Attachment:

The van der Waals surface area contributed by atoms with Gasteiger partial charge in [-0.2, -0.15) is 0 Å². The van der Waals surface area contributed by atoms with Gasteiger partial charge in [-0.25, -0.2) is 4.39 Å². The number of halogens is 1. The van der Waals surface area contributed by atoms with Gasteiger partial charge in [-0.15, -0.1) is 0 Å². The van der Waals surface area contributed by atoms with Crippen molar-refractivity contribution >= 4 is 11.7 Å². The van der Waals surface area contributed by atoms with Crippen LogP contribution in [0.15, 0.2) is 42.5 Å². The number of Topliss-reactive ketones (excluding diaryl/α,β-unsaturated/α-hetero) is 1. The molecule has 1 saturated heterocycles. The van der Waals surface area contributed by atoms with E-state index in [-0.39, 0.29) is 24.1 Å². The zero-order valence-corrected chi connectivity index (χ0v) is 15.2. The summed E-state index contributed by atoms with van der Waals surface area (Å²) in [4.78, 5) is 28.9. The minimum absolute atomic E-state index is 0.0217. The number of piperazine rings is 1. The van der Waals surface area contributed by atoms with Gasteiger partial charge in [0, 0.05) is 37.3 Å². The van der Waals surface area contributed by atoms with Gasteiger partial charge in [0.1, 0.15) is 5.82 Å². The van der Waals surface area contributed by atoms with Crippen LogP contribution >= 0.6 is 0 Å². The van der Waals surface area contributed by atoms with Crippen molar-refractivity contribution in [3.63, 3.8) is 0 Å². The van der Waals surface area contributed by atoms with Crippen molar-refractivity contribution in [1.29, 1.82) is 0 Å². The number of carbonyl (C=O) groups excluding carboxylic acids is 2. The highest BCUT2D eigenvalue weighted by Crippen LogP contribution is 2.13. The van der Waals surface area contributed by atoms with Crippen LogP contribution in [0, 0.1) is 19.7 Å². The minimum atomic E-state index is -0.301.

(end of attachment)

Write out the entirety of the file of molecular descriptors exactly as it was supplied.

The van der Waals surface area contributed by atoms with Gasteiger partial charge in [-0.2, -0.15) is 0 Å². The van der Waals surface area contributed by atoms with Gasteiger partial charge in [-0.25, -0.2) is 4.39 Å². The number of halogens is 1. The van der Waals surface area contributed by atoms with Gasteiger partial charge in [-0.15, -0.1) is 0 Å². The van der Waals surface area contributed by atoms with Crippen molar-refractivity contribution >= 4 is 11.7 Å². The van der Waals surface area contributed by atoms with Crippen LogP contribution in [0.15, 0.2) is 42.5 Å². The number of Topliss-reactive ketones (excluding diaryl/α,β-unsaturated/α-hetero) is 1. The molecule has 1 saturated heterocycles. The van der Waals surface area contributed by atoms with E-state index in [-0.39, 0.29) is 24.1 Å². The zero-order valence-corrected chi connectivity index (χ0v) is 15.2. The summed E-state index contributed by atoms with van der Waals surface area (Å²) in [4.78, 5) is 28.9. The minimum absolute atomic E-state index is 0.0217. The number of piperazine rings is 1. The van der Waals surface area contributed by atoms with Gasteiger partial charge in [0, 0.05) is 37.3 Å². The van der Waals surface area contributed by atoms with Gasteiger partial charge in [0.1, 0.15) is 5.82 Å². The van der Waals surface area contributed by atoms with Crippen LogP contribution >= 0.6 is 0 Å². The van der Waals surface area contributed by atoms with Crippen molar-refractivity contribution in [3.63, 3.8) is 0 Å². The van der Waals surface area contributed by atoms with Crippen molar-refractivity contribution in [1.29, 1.82) is 0 Å². The number of carbonyl (C=O) groups excluding carboxylic acids is 2. The highest BCUT2D eigenvalue weighted by Crippen LogP contribution is 2.13. The van der Waals surface area contributed by atoms with Crippen LogP contribution in [0, 0.1) is 19.7 Å². The minimum atomic E-state index is -0.301.